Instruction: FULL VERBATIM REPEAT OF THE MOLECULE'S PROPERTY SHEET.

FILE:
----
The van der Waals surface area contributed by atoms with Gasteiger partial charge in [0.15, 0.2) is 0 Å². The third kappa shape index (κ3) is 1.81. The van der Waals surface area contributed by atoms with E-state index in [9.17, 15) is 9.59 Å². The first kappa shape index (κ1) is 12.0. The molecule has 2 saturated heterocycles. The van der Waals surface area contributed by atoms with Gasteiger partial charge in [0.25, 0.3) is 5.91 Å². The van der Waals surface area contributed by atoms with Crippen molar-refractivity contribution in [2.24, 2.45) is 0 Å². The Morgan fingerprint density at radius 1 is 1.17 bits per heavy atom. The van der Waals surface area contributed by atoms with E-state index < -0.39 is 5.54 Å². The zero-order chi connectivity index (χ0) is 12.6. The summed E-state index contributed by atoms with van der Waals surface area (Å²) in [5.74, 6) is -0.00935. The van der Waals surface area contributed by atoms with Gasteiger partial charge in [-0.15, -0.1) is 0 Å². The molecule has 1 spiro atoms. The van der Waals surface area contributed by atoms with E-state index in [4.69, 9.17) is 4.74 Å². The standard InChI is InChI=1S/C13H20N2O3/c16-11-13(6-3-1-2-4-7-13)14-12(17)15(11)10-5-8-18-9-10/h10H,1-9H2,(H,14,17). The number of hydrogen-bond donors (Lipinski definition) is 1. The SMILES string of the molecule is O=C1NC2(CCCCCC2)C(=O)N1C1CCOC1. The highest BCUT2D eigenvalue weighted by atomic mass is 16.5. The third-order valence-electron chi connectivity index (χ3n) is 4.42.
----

The van der Waals surface area contributed by atoms with Gasteiger partial charge in [0.15, 0.2) is 0 Å². The third kappa shape index (κ3) is 1.81. The van der Waals surface area contributed by atoms with E-state index in [9.17, 15) is 9.59 Å². The first kappa shape index (κ1) is 12.0. The molecule has 2 saturated heterocycles. The van der Waals surface area contributed by atoms with Gasteiger partial charge in [0.25, 0.3) is 5.91 Å². The van der Waals surface area contributed by atoms with Crippen molar-refractivity contribution in [2.24, 2.45) is 0 Å². The Morgan fingerprint density at radius 1 is 1.17 bits per heavy atom. The van der Waals surface area contributed by atoms with E-state index < -0.39 is 5.54 Å². The zero-order chi connectivity index (χ0) is 12.6. The summed E-state index contributed by atoms with van der Waals surface area (Å²) in [5.74, 6) is -0.00935. The van der Waals surface area contributed by atoms with Gasteiger partial charge in [-0.15, -0.1) is 0 Å². The molecule has 1 spiro atoms. The van der Waals surface area contributed by atoms with E-state index in [4.69, 9.17) is 4.74 Å². The standard InChI is InChI=1S/C13H20N2O3/c16-11-13(6-3-1-2-4-7-13)14-12(17)15(11)10-5-8-18-9-10/h10H,1-9H2,(H,14,17). The number of hydrogen-bond donors (Lipinski definition) is 1. The SMILES string of the molecule is O=C1NC2(CCCCCC2)C(=O)N1C1CCOC1. The highest BCUT2D eigenvalue weighted by atomic mass is 16.5. The third-order valence-electron chi connectivity index (χ3n) is 4.42.